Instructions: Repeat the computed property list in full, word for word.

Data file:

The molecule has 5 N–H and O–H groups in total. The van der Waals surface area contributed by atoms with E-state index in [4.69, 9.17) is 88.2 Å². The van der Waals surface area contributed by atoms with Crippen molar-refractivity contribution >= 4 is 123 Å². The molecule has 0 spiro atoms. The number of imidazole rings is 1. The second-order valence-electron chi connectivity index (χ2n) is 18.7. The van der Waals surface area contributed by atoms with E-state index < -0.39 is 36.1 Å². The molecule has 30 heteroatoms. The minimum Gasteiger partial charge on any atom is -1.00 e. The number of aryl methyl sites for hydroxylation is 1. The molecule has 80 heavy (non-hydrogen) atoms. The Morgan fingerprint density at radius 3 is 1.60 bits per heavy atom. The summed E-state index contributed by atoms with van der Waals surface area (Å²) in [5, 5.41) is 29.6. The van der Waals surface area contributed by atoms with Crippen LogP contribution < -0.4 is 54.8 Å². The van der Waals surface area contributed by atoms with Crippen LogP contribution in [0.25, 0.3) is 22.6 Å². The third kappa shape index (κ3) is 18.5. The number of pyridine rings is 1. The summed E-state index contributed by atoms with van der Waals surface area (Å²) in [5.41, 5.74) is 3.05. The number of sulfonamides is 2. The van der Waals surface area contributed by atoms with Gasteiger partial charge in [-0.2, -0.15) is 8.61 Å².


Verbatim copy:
The molecule has 5 N–H and O–H groups in total. The van der Waals surface area contributed by atoms with E-state index in [4.69, 9.17) is 88.2 Å². The van der Waals surface area contributed by atoms with Crippen molar-refractivity contribution >= 4 is 123 Å². The molecule has 0 spiro atoms. The number of imidazole rings is 1. The second-order valence-electron chi connectivity index (χ2n) is 18.7. The van der Waals surface area contributed by atoms with E-state index < -0.39 is 36.1 Å². The molecule has 30 heteroatoms. The minimum Gasteiger partial charge on any atom is -1.00 e. The number of aryl methyl sites for hydroxylation is 1. The molecule has 80 heavy (non-hydrogen) atoms. The Morgan fingerprint density at radius 3 is 1.60 bits per heavy atom. The summed E-state index contributed by atoms with van der Waals surface area (Å²) in [5, 5.41) is 29.6. The van der Waals surface area contributed by atoms with Crippen LogP contribution < -0.4 is 54.8 Å². The van der Waals surface area contributed by atoms with Crippen LogP contribution in [0.25, 0.3) is 22.6 Å². The third kappa shape index (κ3) is 18.5. The number of pyridine rings is 1. The summed E-state index contributed by atoms with van der Waals surface area (Å²) in [5.41, 5.74) is 3.05. The number of sulfonamides is 2. The van der Waals surface area contributed by atoms with Gasteiger partial charge in [-0.2, -0.15) is 8.61 Å².